Fall is shooter season, and Resistance 3 is the first of many, with Gears of War 3 out next week and Battlefield 3 and Uncharted 3 a few weeks after that. Resistance 3 will likely not emerge as the frontrunner, but those who play it will be impressed by its extensive arsenal and unnerved by its narrative.
The franchise's previous guns-and-grenade types return, all with improvements and variations. The game now uses a med pack system rather than regenerating health; searching for health adds a sense of frantic momentum. Co-op for the campaign has returned, but the class-based co-op multiplayer system from R2 has been scrapped. The "skirmish" mode now involves 16-player online matches with modes like deathmatch and Capture the Flag. It's clear that with its deathmatch rounds Resistance hopes to compete with games like Gears and CoD, but the multiplayer would have been better served by a different direction.
|HOT TIP Skip the Doomsday edition of Resistance 3’s PS Move controller and rifle attachment — the rifle is uncomfortable and the Move controls are poorly implemented.|
Resistance 3 has done just that in its campaign mode. For starters, your protagonist is no hero. He's Joe Capelli, the soldier who murdered previous protagonist Nathan Hale. Nathan and Joe suffered from the Chimera virus, which has transformed humans across the globe into horrific monsters. At the end of R2, Hale succumbed to the virus at last, his brain overtaken by the Chimeran hive mind. Joe pulled the trigger, a mercy killing.
In R3, Joe explains that Hale's body contained antibodies — enough to create a cure at last. Meanwhile, Joe's been dishonorably discharged from the army for killing Hale. It's now 1957, and the Chimera monsters have all but consumed the planet; only a few human hold-outs remain. And despite the pre–Mad Men time period, Resistance 3 includes female fighters, which actually makes this game more modern than nearly every other shooter on the market.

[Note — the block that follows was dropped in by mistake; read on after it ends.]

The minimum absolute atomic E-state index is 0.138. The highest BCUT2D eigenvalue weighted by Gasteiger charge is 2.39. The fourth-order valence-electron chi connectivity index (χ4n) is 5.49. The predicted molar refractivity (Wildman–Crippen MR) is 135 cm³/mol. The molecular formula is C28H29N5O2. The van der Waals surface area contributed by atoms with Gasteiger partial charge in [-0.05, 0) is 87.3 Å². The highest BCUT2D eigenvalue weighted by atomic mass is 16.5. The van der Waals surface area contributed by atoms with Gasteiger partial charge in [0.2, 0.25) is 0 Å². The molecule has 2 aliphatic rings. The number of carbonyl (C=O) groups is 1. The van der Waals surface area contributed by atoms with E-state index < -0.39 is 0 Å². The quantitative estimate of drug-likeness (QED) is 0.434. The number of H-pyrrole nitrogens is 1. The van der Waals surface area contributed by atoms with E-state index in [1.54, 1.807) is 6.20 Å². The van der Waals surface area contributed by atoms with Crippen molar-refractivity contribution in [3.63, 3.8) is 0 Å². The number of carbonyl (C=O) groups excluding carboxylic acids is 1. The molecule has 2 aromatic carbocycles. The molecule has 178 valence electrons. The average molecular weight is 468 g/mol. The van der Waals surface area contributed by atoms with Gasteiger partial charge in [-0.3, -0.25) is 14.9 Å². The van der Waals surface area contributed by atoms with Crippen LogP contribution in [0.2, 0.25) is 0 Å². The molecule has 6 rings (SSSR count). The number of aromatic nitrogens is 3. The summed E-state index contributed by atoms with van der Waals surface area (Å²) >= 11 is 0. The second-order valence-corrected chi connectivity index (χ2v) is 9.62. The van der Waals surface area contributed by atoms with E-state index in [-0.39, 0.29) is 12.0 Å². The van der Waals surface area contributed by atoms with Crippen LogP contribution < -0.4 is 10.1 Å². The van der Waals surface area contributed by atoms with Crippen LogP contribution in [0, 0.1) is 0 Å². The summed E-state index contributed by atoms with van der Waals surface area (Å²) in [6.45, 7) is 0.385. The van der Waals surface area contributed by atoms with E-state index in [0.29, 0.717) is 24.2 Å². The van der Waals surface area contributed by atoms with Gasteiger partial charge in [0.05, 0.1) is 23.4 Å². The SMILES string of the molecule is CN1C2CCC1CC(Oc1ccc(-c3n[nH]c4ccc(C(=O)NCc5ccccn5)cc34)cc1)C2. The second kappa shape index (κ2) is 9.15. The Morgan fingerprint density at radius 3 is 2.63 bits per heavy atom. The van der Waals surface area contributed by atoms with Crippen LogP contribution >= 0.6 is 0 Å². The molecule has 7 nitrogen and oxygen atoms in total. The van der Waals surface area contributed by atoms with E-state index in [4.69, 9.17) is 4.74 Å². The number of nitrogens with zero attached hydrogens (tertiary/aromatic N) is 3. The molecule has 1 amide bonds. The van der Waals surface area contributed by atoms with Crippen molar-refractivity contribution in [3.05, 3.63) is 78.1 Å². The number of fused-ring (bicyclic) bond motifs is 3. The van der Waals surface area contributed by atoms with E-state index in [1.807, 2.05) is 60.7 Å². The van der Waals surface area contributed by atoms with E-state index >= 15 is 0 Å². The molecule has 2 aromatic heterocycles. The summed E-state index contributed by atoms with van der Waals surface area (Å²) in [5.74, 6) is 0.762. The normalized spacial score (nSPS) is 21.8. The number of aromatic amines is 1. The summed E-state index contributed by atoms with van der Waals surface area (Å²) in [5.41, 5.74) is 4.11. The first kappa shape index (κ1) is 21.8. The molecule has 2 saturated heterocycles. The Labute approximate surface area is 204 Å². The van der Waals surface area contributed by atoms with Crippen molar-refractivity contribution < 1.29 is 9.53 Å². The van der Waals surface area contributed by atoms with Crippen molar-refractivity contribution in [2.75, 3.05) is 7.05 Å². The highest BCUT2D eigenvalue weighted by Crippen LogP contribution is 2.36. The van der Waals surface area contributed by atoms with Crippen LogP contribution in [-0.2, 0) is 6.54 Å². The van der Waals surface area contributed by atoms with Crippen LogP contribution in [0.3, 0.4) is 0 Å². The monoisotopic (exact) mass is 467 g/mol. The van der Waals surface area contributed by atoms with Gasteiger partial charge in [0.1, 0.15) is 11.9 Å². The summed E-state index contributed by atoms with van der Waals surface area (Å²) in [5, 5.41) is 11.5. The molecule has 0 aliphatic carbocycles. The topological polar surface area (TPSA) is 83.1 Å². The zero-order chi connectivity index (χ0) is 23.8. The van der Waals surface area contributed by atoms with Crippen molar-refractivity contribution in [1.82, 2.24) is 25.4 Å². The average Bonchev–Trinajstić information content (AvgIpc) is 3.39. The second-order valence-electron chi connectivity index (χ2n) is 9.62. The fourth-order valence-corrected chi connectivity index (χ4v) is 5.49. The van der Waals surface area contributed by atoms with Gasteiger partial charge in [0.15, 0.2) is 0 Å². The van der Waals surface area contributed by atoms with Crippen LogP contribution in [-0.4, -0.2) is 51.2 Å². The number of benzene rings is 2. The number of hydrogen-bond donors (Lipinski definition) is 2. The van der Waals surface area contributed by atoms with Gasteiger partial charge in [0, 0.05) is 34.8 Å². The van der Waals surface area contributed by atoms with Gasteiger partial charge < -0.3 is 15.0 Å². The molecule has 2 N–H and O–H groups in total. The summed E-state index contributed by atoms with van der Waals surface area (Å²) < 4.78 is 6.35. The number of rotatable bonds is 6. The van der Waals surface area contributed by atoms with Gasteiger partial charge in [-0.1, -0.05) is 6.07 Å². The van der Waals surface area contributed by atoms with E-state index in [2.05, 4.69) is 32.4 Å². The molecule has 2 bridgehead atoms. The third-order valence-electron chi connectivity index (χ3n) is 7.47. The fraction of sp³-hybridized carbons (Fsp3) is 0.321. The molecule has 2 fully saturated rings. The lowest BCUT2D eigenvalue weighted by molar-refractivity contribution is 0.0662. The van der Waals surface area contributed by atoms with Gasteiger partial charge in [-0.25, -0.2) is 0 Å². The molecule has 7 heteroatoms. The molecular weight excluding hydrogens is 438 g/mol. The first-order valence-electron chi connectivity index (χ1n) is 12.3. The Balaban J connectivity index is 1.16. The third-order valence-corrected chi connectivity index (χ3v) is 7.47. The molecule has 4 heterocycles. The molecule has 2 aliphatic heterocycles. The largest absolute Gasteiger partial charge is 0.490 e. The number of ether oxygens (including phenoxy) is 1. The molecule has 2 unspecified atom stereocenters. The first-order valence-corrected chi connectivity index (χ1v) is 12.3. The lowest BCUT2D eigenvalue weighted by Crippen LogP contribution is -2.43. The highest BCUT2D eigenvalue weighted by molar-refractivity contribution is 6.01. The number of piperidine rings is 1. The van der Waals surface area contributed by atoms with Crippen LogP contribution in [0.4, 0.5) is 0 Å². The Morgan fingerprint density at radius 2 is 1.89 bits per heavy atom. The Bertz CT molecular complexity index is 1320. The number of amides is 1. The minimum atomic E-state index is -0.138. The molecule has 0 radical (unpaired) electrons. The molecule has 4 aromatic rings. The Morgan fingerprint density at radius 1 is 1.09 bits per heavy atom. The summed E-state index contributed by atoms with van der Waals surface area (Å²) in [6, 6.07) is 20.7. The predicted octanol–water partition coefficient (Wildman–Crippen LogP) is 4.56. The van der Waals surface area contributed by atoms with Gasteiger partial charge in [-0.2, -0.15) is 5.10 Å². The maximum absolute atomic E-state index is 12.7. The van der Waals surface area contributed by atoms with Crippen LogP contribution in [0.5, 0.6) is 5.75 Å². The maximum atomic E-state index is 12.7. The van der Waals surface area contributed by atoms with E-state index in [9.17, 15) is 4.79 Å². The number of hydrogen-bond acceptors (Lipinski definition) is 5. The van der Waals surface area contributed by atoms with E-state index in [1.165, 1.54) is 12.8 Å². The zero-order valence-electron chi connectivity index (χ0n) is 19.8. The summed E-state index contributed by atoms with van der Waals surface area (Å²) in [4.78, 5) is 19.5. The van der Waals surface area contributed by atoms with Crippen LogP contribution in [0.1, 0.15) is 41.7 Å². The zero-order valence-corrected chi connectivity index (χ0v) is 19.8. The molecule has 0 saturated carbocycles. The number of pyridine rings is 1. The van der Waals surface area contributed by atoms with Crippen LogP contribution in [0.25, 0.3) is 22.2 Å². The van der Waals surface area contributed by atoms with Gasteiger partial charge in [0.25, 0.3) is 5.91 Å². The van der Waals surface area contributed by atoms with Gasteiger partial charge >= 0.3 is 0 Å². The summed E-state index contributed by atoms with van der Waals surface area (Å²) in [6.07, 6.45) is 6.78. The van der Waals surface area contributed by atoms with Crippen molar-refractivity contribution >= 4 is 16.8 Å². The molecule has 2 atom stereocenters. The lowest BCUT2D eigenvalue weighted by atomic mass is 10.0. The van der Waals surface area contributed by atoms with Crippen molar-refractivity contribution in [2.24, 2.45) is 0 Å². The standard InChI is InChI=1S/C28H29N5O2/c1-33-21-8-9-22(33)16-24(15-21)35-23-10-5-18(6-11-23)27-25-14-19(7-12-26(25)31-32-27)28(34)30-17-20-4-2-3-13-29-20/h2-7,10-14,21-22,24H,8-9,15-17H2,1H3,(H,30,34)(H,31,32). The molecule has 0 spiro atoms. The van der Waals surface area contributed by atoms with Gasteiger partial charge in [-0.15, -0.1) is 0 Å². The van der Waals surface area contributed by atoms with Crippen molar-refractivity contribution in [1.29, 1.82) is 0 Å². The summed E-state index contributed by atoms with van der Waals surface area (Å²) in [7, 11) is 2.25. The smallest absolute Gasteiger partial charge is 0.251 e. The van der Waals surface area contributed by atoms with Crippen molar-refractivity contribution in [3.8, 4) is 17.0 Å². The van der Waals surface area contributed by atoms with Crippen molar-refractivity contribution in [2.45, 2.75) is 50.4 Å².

Explanations about the Chimera and the strange wormhole in the sky above New York can be found in documents around the game, but the cut-scenes focus almost entirely on Joe's depression and powerlessness. At one point, Joe leaps from a broken-down cable car and single-handledly fights a towering monster. After he defeats the beast, other humans run up and congratulate him. He turns to them, his stare heavy with despair. Victory does not matter to him. Praise does not matter to him. It's a far cry from the behavior of the egotistical, loud-mouthed heroes of past shooters.
Despite Joe's gloomy, passive personality, he's managed to get married and sire a son. At his wife's insistence, Joe travels to New York to help save the world with Malikov, the scientist from the previous games. Joe spends much of the game believing he will never see his family again, and that he may not win this war. He meets characters with varying levels of optimism, including a parish of armed fundamentalist Christians full of faith that the Earth will prevail and, later, a group of human raiders who have reacted to its downfall by killing other humans for sport. Fans have complained that these two plotlines are boring and inexplicable, but the stories shed light on Joe's own sense of futility. Should he have blind, unquestioning faith in humanity's ability to overcome? Or should he give in to madness?
The narrative's insistent focus on these questions over the typical unquestioning heroism makes R3 stand out from other shooters. Depending on their point of view, gamers will either remember this story as a haunting, dark horse favorite, or as a disappointment.